What is One-Pedal Driving and How Does it Work?

Jessica Shea Choksey | Mar 01, 2021

Many plug-in hybrid electric vehicles (PHEVs) and electric vehicles (EVs) offer a one-pedal driving technique. This unique PHEV and EV benefit provides the ability to stop and go using only the accelerator pedal. A growing number of electrified vehicles make this functionality available through their regenerative braking systems.

One Pedal Driving Button 2022 Chevrolet Bolt EUV

Photo: Christian Wardlaw

What is Regenerative Braking?

One-pedal driving is possible due to the regenerative braking systems in electrified cars. When a PHEV or EV brakes, the electric motor acts as a generator, converting kinetic energy from the vehicle's forward motion into electricity. This electricity recharges the battery while the vehicle is braking.

During this regenerative phase, the magnetic resistance of the electric motor increases and creates a braking force. This added friction in the drivetrain slows the vehicle down.

How Does One-Pedal Driving Work?

One-pedal driving allows a driver to bring a vehicle to a full stop without using the brake pedal. In most cases, there is an on-off button that engages this feature, as shown in the photo above. The button activates the one-pedal driving system in the 2022 Chevrolet Bolt EUV.

As the driver anticipates a stop ahead due to a traffic light or a stop sign, they can ease their foot off the accelerator pedal. The vehicle will begin to decelerate at a force of approximately .2g. This deceleration force is equivalent to 20% of full braking force, gradually slowing the car compared to the typical application of the hydraulic brakes. Once the vehicle stops entirely, the hydraulic brakes engage to keep the vehicle at a full stop until the driver presses the accelerator pedal to move forward again.

One-pedal driving requires some practice and finesse. It takes the gentle release of the accelerator pedal to result in a smooth and progressive stop. The driver must also get used to judging stopping distances and correctly timing the pedal's release to bring the vehicle to a complete stop in a safe manner.

When using one-pedal driving, the brake lights will function as if the driver is using the traditional hydraulic brakes. The brake lights illuminate when the accelerator pedal is released, making drivers behind the car aware that it is slowing down.

Do Not Use One-Pedal Driving for Emergency Stopping

If an emergency stop is necessary during one-pedal driving, the driver must use the standard hydraulic brakes. No matter the situation, the driver can always apply the standard brakes to bring the vehicle to a stop, whether that be for a pedestrian, vehicle, or any other danger or obstruction on the roadway. One-pedal driving is a convenience feature that the driver can override at any time.

Benefits of One-Pedal Driving

One-pedal driving offers several advantages. The most obvious is extending an EV's maximum driving range by several miles when used consistently.

Additionally, using one-pedal driving extends a vehicle's brake life. Since the driver applies the standard hydraulic brakes less often, there is less wear and tear, resulting in significantly greater intervals between braking system service and replacement. Reduced use of the standard brakes also means less brake dust in the air, providing an environmental advantage.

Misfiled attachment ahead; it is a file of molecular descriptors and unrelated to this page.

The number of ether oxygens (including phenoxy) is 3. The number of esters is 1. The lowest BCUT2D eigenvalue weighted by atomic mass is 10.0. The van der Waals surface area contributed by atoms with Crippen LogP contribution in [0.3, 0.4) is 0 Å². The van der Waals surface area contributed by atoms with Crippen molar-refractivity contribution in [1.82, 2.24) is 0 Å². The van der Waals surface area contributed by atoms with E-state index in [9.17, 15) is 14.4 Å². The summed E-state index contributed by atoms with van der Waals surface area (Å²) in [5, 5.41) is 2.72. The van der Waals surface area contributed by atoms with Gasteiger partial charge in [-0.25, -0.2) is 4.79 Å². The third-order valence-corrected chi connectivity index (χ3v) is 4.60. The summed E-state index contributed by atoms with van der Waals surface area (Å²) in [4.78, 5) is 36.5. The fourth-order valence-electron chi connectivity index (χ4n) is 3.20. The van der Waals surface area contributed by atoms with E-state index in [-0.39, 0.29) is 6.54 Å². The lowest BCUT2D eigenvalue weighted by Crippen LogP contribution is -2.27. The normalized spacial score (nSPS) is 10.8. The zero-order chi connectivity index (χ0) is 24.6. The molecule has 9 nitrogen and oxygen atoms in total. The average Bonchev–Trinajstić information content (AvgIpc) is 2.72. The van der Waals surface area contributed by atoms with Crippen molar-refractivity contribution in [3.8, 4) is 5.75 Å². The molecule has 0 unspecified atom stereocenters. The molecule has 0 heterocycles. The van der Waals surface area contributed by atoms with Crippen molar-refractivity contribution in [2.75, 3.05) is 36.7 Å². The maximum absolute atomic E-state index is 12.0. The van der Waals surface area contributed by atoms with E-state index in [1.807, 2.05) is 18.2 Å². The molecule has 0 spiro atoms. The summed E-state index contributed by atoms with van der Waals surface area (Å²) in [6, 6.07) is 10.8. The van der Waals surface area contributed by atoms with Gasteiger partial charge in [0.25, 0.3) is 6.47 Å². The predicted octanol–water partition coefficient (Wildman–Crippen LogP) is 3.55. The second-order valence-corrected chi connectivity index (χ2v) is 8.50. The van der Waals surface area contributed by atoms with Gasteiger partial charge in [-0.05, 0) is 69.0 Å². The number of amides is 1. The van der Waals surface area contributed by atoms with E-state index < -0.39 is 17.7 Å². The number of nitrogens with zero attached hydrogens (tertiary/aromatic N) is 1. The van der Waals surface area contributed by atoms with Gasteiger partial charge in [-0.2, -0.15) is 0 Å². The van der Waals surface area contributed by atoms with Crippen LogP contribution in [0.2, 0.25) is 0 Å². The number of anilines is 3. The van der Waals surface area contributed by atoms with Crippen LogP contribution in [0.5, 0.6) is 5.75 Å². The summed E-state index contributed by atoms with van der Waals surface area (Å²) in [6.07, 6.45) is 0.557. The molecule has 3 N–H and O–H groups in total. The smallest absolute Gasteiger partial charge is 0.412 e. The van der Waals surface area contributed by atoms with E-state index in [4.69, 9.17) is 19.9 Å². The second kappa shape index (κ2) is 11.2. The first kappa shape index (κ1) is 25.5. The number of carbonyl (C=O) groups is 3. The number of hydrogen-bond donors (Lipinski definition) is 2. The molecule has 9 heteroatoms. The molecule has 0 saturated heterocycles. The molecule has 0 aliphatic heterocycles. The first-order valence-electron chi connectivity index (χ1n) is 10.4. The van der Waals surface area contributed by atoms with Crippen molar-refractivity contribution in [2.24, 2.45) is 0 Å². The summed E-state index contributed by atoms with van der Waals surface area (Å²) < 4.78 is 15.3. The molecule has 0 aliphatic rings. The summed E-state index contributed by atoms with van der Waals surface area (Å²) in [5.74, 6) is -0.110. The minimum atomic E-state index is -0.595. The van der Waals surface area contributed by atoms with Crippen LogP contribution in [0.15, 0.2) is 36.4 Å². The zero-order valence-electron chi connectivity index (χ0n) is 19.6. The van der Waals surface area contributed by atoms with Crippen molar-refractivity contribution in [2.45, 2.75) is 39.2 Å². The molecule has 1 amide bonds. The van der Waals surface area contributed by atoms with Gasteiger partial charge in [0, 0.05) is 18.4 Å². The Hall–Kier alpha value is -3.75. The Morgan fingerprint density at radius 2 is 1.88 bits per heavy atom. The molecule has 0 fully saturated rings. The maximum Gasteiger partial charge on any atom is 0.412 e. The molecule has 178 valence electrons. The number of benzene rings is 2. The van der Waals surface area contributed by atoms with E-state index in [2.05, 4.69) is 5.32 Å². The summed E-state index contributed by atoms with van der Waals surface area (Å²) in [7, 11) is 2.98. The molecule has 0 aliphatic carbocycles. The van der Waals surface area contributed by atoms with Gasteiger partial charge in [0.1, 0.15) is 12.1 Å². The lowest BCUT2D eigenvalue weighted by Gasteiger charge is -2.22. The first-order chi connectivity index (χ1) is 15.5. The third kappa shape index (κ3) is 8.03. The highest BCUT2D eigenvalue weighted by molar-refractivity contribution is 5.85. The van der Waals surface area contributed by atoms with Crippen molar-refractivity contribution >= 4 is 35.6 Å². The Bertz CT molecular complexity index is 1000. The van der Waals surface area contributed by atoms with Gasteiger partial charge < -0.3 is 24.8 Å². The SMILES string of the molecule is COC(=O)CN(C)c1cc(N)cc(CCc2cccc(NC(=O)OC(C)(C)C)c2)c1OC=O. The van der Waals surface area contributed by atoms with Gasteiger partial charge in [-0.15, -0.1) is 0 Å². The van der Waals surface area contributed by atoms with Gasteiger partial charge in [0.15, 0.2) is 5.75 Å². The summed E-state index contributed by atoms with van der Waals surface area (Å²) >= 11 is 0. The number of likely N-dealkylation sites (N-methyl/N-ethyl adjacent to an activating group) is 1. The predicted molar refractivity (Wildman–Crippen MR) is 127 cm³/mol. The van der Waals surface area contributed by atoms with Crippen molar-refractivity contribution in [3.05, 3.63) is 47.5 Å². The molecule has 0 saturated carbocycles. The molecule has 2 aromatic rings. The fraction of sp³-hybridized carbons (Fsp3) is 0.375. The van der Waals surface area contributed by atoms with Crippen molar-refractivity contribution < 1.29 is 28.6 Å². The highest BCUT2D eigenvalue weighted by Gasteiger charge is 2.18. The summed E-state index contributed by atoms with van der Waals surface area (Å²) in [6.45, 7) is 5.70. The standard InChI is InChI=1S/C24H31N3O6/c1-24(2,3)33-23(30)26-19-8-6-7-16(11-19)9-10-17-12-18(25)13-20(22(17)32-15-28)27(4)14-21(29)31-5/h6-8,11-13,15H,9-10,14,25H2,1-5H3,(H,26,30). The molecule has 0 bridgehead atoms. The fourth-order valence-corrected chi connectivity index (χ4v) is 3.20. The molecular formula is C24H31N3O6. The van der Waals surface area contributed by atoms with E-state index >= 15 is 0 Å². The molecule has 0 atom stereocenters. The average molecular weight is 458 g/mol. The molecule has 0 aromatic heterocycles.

One-pedal driving is convenient, too. Moving your foot between two pedals is less work than keeping it in one place. Once you're comfortable with one-pedal driving, it is simply a more relaxed way to travel.

Finally, the stopping phase of one-pedal driving generally feels smoother than applying hydraulic brakes. This is because a computer – as opposed to a human being – is performing the work to slow the vehicle down. Stops are likely to exhibit a jerky or jarring feel.


One-pedal driving may not be for everyone, but it allows some drivers the option to experience the joys of all-electric motoring in a new way. Its simplicity and benefits help make the idea of driving an EV or plug-in hybrid even more attractive.

Explore new car previews
2023 Ford F-Series Super Duty Preview
2023 Ford F-Series Super Duty Preview
F-Series Super Duty trucks got what they needed for the 2023 model year. Ford announced a more powerful line of heavy-duty trucks with a load of available new tech, great standard safety features, and unique upfits to make the trucks more appropriate for specific industries.
Read the full review
2023 Honda Pilot Preview
2023 Honda Pilot Preview
The fourth-generation 2023 Honda Pilot is about to go on sale, and Honda substantially upgrades it over the popular third-generation model it replaces. Honda will offer the redesigned 2023 Pilot in Sport, EX-L, TrailSport, Touring, and Elite trim levels in December 2022.
Read the full review
2023 Ram 2500 Heavy Duty Rebel Preview
2023 Ram 2500 Heavy Duty Rebel Preview
Ram used the 2022 State Fair of Texas to show off its new 2500 Heavy Duty Rebel, a beefy off-road truck that retains its work-truck capabilities. It brings hardcore off-road upgrades such as an electronic-locking rear differential and a rear limited-slip differential.
Read the full review
Read all articles

Scroll to the top
New Car Preview
2024 Kia Seltos Preview
Most Dependable
2019 Vehicle Dependability: Most Dependable Family Cars
Most Popular
10 Most Popular Coupes and Convertibles
New Model Update
New for 2019: Toyota Cars
New Car Preview
2023 Mercedes-AMG C 43 Preview
More related